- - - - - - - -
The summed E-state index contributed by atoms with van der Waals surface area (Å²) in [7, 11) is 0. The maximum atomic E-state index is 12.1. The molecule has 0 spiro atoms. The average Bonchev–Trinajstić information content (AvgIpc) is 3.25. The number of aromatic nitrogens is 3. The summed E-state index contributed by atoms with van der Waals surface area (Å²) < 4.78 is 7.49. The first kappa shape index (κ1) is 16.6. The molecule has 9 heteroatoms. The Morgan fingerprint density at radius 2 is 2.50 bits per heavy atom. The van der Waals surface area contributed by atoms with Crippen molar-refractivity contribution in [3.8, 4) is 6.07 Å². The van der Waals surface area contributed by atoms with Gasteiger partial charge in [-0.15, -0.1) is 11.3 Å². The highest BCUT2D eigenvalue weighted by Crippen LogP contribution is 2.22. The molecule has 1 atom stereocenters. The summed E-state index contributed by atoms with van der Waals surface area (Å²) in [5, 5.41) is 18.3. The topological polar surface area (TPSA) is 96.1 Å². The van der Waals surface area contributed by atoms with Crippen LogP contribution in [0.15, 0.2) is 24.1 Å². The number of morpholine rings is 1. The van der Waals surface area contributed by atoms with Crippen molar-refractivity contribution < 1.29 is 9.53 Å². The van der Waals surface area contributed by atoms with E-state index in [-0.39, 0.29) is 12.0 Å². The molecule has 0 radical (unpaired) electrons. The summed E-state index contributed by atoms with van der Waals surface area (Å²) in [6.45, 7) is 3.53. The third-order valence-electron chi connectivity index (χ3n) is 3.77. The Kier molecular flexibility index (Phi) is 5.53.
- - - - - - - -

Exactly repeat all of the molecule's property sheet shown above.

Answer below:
The summed E-state index contributed by atoms with van der Waals surface area (Å²) in [7, 11) is 0. The maximum atomic E-state index is 12.1. The molecule has 0 spiro atoms. The average Bonchev–Trinajstić information content (AvgIpc) is 3.25. The number of aromatic nitrogens is 3. The summed E-state index contributed by atoms with van der Waals surface area (Å²) < 4.78 is 7.49. The first kappa shape index (κ1) is 16.6. The molecule has 9 heteroatoms. The Morgan fingerprint density at radius 2 is 2.50 bits per heavy atom. The van der Waals surface area contributed by atoms with Crippen molar-refractivity contribution in [3.8, 4) is 6.07 Å². The van der Waals surface area contributed by atoms with Gasteiger partial charge in [-0.15, -0.1) is 11.3 Å². The highest BCUT2D eigenvalue weighted by Crippen LogP contribution is 2.22. The molecule has 1 atom stereocenters. The summed E-state index contributed by atoms with van der Waals surface area (Å²) in [5, 5.41) is 18.3. The topological polar surface area (TPSA) is 96.1 Å². The van der Waals surface area contributed by atoms with Crippen LogP contribution in [0.15, 0.2) is 24.1 Å². The number of morpholine rings is 1. The van der Waals surface area contributed by atoms with Crippen molar-refractivity contribution < 1.29 is 9.53 Å². The van der Waals surface area contributed by atoms with E-state index in [-0.39, 0.29) is 12.0 Å². The molecule has 0 radical (unpaired) electrons. The summed E-state index contributed by atoms with van der Waals surface area (Å²) in [6.45, 7) is 3.53. The third-order valence-electron chi connectivity index (χ3n) is 3.77. The Kier molecular flexibility index (Phi) is 5.53.